Abstract: A network is given whose edges need to be constructed (or restored after a disaster). The lengths of edges represent the required construction/restoration times given available resources, and one unit of length of the network can be constructed per unit of time. All points of the network are accessible for construction at any time. For each pair of vertices, a due date is given. It is required to find a construction schedule that minimizes the maximum lateness of all pairs of vertices, where the lateness of a pair is the difference between the time when the pair becomes connected by an already constructed path and the pair's due date. We introduce the problem and analyze its structural properties, present a mixedinteger linear programming formulation, develop a number of lower bounds that are integrated in a branchandbound algorithm, and discuss results of computational experiments both for instances based on randomly generated networks and for instances based on 2010 Chilean earthquake data.

Barrera, J., Cancela, H., & Moreno, E. (2015). Topological optimization of reliable networks under dependent failures. Oper. Res. Lett., 43(2), 132–136.
Abstract: We address the design problem of a reliable network. Previous work assumes that link failures are independent. We discuss the impact of dropping this assumption. We show that under a commoncause failure model, dependencies between failures can affect the optimal design. We also provide an integerprogramming formulation to solve this problem. Furthermore, we discuss how the dependence between the links that participate in the solution and those that do not can be handled. Other dependency models are discussed as well. (C) 2014 Elsevier B.V. All rights reserved.

Barrera, J., Moreno, E., Munoz, G., & Romero, P. (2022). Exact reliability optimization for seriesparallel graphs using convex envelopes. Networks, to appear.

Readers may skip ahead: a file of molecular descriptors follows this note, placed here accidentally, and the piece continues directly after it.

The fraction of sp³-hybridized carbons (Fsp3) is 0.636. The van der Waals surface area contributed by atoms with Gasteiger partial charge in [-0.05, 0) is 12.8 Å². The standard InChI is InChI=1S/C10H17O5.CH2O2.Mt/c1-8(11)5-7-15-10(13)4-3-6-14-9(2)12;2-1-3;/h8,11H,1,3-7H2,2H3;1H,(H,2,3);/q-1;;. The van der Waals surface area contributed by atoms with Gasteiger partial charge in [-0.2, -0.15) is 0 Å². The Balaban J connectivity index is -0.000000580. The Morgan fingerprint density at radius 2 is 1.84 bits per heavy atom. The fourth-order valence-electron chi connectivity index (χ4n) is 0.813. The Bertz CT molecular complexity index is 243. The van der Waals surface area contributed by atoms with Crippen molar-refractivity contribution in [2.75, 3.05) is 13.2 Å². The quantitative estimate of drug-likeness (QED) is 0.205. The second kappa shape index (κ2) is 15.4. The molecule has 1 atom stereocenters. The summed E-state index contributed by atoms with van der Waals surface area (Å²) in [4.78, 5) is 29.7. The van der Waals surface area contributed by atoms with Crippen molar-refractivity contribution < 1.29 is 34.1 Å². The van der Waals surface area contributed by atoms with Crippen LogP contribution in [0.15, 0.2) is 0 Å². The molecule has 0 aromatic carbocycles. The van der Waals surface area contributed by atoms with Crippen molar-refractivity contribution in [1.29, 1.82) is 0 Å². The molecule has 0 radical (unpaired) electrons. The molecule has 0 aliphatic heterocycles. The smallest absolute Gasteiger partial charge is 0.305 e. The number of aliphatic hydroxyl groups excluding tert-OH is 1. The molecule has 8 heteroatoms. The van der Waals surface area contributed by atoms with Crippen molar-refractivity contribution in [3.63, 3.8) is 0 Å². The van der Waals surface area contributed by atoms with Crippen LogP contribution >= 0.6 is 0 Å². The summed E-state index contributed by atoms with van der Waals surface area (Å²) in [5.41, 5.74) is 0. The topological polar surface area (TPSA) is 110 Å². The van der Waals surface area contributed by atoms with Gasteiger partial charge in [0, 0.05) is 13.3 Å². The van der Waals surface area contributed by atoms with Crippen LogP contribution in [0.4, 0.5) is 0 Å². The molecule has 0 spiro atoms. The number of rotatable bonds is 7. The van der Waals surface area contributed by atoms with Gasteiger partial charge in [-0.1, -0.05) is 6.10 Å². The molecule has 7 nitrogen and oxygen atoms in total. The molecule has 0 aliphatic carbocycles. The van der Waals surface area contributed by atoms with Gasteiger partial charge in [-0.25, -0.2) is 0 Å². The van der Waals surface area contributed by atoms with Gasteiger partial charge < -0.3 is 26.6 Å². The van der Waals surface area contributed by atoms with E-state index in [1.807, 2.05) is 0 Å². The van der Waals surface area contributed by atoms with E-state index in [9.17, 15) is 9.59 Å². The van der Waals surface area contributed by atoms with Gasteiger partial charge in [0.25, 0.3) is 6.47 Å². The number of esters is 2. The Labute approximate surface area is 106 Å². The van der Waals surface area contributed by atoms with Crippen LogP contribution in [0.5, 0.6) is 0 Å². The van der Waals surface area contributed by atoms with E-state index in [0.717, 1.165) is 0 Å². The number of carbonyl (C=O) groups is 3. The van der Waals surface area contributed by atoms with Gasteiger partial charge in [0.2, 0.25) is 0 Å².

Abstract: Given its wide spectrum of applications, the classical problem of allterminal network reliability evaluation remains a highly relevant problem in network design. The associated optimization problemto find a network with the best possible reliability under multiple constraintspresents an even more complex challenge, which has been addressed in the scientific literature but usually under strong assumptions over failures probabilities and/or the network topology. In this work, we propose a novel reliability optimization framework for network design with failures probabilities that are independent but not necessarily identical. We leverage the lineartime evaluation procedure for network reliability in the seriesparallel graphs of Satyanarayana and Wood (1985) to formulate the reliability optimization problem as a mixedinteger nonlinear optimization problem. To solve this nonconvex problem, we use classical convex envelopes of bilinear functions, introduce custom cutting planes, and propose a new family of convex envelopes for expressions that appear in the evaluation of network reliability. Furthermore, we exploit the refinements produced by spatial branchandbound to locally strengthen our convex relaxations. Our experiments show that, using our framework, one can efficiently obtain optimal solutions in challenging instances of this problem.

Barrera, J., Moreno, E., & Varas, S. (2020). A decomposition algorithm for computing income taxes with passthrough entities and its application to the Chilean case. Ann. Oper. Res., 286(12), 545–557.